The single criticizes the British national identity card plans. A statement from a band spokesman cites the issue as the reason that Tennant ceased his well-publicized support of Tony Blair's Labour Party. The lyrics are fully masked and converted to the homage to Yevgeny Zamyatin's legendary dystopian book "We", in which the inhabitants of the future One State try to build The Integral, a glass spaceship, in order to solve the cosmic equation and resolve all the problems in their One State.
Pet Shop Boys signal the release of their new album 'Disco 4' with a groundbreaking video for the single, 'Integral'. Picking up on the song's theme of ID cards and the erosion of our civil liberties by government, new creative group the Rumpus Room has conceived and created a sinister mix of surveillance type footage and information technology. Embedded in this dystopian film are single frames of QR Code ( a new Bar Code technology - QR stands for Quick Response - that is readable by the camera in your mobile phone ): pause the video on the QR Code 'frame', take a 'snapshot' with your mobile and the camera 'reads' the QR Code ( in the same way scanners at a supermarket checkout read your shopping items ).
There are two versions of the 'Integral' video available - the first is a low resolution 'graphic' version optimized for portable devices (mobile phones, PDA's etc.,) the second a higher resolution for traditional broadcast needs. Both versions successfully mix the 'fluid' technology of the internet ('links' etc.,), the new way we consume film and video ('pause', 'rewind' etc.,) and the new tools ( 'QR Codes', camera-phones etc.,) that we can use to read/encode our environment.
Neil:The idea is that it’s sung from the point of view of the authoritarian New Labour-style government. “If you’ve done nothing wrong, you’ve got nothing to fear” is always used as a justification for ID cards. What we object to about ID cards is that they’re intelligent cards with a data strip that can link to a central database containing personal information which may be shared with America; when you say you don’t want that, they always say that if you’ve done nothing wrong you’ve got nothing to hide. But I think we all have a right to privacy. I feel it’s a move that suggests we have to justify ourselves to the state before the state will trust us, and I think it’s for us to trust the state and not the other way round. I think the government has to win our trust, not us win their trust. We put the lyrics on the website earlier this year when there was a fuss brewing about ID cards, and Chris had phoned me up to say that some junior minister had used the word “integral” in defending it. There was a big article in the Evening Standard about the song. But the song has got a wicked kind of humour as well. It’s meant to be someone giving a speech really, madly justifying all of this, with a lot of energy behind.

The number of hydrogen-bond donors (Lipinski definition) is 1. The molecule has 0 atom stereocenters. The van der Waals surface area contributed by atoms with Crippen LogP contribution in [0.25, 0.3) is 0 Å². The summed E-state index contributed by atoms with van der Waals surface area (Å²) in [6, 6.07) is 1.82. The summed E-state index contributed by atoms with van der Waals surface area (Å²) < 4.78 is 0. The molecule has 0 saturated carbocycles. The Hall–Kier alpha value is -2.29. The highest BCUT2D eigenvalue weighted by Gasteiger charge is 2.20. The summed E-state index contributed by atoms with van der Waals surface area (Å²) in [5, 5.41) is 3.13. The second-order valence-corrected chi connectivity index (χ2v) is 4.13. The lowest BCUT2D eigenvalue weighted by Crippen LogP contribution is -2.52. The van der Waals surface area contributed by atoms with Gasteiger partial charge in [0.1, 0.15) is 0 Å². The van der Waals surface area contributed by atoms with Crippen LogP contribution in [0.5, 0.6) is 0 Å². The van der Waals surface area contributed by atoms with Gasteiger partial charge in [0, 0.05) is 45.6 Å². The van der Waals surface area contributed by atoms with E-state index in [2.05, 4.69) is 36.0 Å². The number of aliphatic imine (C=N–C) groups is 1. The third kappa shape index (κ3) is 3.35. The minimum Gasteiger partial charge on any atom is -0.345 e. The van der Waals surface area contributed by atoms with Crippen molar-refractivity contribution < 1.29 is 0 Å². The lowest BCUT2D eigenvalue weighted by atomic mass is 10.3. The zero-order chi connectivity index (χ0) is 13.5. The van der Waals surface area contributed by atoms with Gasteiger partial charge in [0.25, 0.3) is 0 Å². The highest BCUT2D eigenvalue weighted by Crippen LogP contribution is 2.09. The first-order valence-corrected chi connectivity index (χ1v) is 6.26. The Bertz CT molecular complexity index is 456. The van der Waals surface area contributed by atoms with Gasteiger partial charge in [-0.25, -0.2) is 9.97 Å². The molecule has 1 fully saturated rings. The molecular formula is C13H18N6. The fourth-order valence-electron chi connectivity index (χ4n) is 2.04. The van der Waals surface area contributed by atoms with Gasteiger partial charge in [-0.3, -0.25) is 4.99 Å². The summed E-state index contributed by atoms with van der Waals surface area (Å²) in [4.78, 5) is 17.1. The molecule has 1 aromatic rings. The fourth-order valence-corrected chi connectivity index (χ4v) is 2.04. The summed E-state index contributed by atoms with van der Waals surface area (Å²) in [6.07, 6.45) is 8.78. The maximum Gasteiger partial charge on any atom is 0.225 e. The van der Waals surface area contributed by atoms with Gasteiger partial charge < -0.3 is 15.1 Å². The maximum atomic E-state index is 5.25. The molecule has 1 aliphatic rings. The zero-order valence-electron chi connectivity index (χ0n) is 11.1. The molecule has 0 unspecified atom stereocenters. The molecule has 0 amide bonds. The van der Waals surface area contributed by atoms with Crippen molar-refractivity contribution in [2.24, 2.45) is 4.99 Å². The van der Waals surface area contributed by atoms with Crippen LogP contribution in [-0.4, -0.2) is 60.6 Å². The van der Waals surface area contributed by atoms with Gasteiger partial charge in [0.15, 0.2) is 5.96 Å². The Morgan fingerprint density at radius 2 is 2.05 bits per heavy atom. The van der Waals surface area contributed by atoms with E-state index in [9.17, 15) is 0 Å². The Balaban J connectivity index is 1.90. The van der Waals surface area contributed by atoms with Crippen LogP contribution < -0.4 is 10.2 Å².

Chris:It’s quite authoritarian, the music.
Neil:Yes, it’s quite Stalinist, I think, and the music really reflects that. It’s really catchy, though.
Artists: Pet Shop Boys Title: Integral Management: Dorrell Management Record Company: EMI Records Commissioner: Kirstin Cruickshank Creative: The Rumpus Room Film Production: The Sweet Shop Films Creative Director: Tom Roope – The Rumpus Room Film Directors: Lawrence Blankenbyl, Jeff Wood, Wade Shotter Producers: Tim Francis, Jacqui Kenny DOP: Jonathan Clabburn Camera Assistant: David Allain Grip: Anthony Benjamin Gaffer: Billy Brookes Editor: Nat Pickles Post Production: Leon Woods – The Mill Post Production: Angela Jackson – The Mill
Special thanks to: The Mill, Hampshire Street Studio, Matt Reddings - Kinkajou Productions Ltd, Clare Webb, No2ID, Mark Thomas, Chris Atkins - Taking Liberties, Jonty Scrufff, Mark Farrow, Airside, Tolula Dada, Clem, Lex, Matt, Denis Russo, Matt Day, everyone at Rushes who participated and everyone who turned up to Whitefield Memorial Church.